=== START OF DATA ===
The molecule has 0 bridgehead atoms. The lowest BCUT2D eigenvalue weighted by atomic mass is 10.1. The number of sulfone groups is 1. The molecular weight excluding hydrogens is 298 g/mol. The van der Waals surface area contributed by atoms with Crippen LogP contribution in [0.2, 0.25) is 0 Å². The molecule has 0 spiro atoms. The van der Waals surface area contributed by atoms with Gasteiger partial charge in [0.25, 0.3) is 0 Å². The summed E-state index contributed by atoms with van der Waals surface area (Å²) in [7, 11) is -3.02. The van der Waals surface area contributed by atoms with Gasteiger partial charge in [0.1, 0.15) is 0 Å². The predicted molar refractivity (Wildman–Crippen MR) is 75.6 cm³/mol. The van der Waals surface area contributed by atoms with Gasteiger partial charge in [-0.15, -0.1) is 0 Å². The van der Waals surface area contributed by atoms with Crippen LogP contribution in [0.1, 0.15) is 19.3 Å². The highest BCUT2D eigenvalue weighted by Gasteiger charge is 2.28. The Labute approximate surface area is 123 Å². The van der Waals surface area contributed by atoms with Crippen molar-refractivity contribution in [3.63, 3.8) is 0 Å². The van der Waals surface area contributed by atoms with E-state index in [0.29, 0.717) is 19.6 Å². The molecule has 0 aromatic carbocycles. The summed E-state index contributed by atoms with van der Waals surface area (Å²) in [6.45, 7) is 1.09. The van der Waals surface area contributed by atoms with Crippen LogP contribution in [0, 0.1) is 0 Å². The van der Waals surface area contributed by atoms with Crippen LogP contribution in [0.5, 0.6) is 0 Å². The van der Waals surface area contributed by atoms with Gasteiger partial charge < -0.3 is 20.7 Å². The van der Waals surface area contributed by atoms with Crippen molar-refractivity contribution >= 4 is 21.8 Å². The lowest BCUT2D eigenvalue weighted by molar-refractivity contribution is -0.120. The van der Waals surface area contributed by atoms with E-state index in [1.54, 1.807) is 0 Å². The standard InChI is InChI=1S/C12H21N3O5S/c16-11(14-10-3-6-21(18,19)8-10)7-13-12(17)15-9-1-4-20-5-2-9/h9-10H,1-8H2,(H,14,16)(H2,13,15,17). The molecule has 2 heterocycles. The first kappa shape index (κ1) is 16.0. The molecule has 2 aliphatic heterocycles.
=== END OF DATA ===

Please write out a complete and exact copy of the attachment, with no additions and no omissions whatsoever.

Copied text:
The molecule has 0 bridgehead atoms. The lowest BCUT2D eigenvalue weighted by atomic mass is 10.1. The number of sulfone groups is 1. The molecular weight excluding hydrogens is 298 g/mol. The van der Waals surface area contributed by atoms with Crippen LogP contribution in [0.2, 0.25) is 0 Å². The molecule has 0 spiro atoms. The van der Waals surface area contributed by atoms with Gasteiger partial charge in [0.25, 0.3) is 0 Å². The summed E-state index contributed by atoms with van der Waals surface area (Å²) in [7, 11) is -3.02. The van der Waals surface area contributed by atoms with Gasteiger partial charge in [0.1, 0.15) is 0 Å². The predicted molar refractivity (Wildman–Crippen MR) is 75.6 cm³/mol. The van der Waals surface area contributed by atoms with Gasteiger partial charge in [-0.15, -0.1) is 0 Å². The van der Waals surface area contributed by atoms with Crippen LogP contribution in [0.1, 0.15) is 19.3 Å². The highest BCUT2D eigenvalue weighted by Gasteiger charge is 2.28. The Labute approximate surface area is 123 Å². The van der Waals surface area contributed by atoms with Crippen molar-refractivity contribution in [3.63, 3.8) is 0 Å². The van der Waals surface area contributed by atoms with E-state index in [0.29, 0.717) is 19.6 Å². The molecule has 0 aromatic carbocycles. The summed E-state index contributed by atoms with van der Waals surface area (Å²) in [6.45, 7) is 1.09. The van der Waals surface area contributed by atoms with Crippen LogP contribution in [0, 0.1) is 0 Å². The van der Waals surface area contributed by atoms with Crippen LogP contribution in [0.5, 0.6) is 0 Å². The van der Waals surface area contributed by atoms with Gasteiger partial charge < -0.3 is 20.7 Å². The van der Waals surface area contributed by atoms with Crippen molar-refractivity contribution >= 4 is 21.8 Å². The lowest BCUT2D eigenvalue weighted by molar-refractivity contribution is -0.120. The van der Waals surface area contributed by atoms with E-state index in [1.54, 1.807) is 0 Å². The standard InChI is InChI=1S/C12H21N3O5S/c16-11(14-10-3-6-21(18,19)8-10)7-13-12(17)15-9-1-4-20-5-2-9/h9-10H,1-8H2,(H,14,16)(H2,13,15,17). The molecule has 2 heterocycles. The first kappa shape index (κ1) is 16.0. The molecule has 2 aliphatic heterocycles.